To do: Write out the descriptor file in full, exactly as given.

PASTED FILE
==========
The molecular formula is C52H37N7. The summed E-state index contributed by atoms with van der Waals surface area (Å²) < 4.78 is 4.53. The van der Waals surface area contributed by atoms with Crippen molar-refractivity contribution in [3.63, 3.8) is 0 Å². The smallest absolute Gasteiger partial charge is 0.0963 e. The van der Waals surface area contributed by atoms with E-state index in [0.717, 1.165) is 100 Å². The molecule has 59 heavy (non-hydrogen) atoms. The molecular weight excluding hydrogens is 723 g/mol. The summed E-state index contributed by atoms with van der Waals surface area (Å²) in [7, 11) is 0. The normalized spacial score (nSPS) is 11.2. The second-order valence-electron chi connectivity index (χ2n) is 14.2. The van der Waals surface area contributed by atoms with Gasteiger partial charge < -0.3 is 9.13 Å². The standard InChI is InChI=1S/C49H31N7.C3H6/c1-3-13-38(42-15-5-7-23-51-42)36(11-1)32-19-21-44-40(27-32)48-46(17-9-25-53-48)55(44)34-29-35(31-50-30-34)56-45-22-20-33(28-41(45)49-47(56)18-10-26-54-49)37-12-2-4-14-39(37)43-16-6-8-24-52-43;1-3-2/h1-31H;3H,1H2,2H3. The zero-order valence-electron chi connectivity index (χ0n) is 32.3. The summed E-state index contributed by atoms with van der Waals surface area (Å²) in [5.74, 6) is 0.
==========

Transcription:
The molecular formula is C52H37N7. The summed E-state index contributed by atoms with van der Waals surface area (Å²) < 4.78 is 4.53. The van der Waals surface area contributed by atoms with Crippen molar-refractivity contribution in [3.63, 3.8) is 0 Å². The smallest absolute Gasteiger partial charge is 0.0963 e. The van der Waals surface area contributed by atoms with E-state index in [0.717, 1.165) is 100 Å². The molecule has 59 heavy (non-hydrogen) atoms. The molecular weight excluding hydrogens is 723 g/mol. The summed E-state index contributed by atoms with van der Waals surface area (Å²) in [7, 11) is 0. The normalized spacial score (nSPS) is 11.2. The second-order valence-electron chi connectivity index (χ2n) is 14.2. The van der Waals surface area contributed by atoms with Gasteiger partial charge < -0.3 is 9.13 Å². The standard InChI is InChI=1S/C49H31N7.C3H6/c1-3-13-38(42-15-5-7-23-51-42)36(11-1)32-19-21-44-40(27-32)48-46(17-9-25-53-48)55(44)34-29-35(31-50-30-34)56-45-22-20-33(28-41(45)49-47(56)18-10-26-54-49)37-12-2-4-14-39(37)43-16-6-8-24-52-43;1-3-2/h1-31H;3H,1H2,2H3. The zero-order valence-electron chi connectivity index (χ0n) is 32.3. The summed E-state index contributed by atoms with van der Waals surface area (Å²) in [5.74, 6) is 0.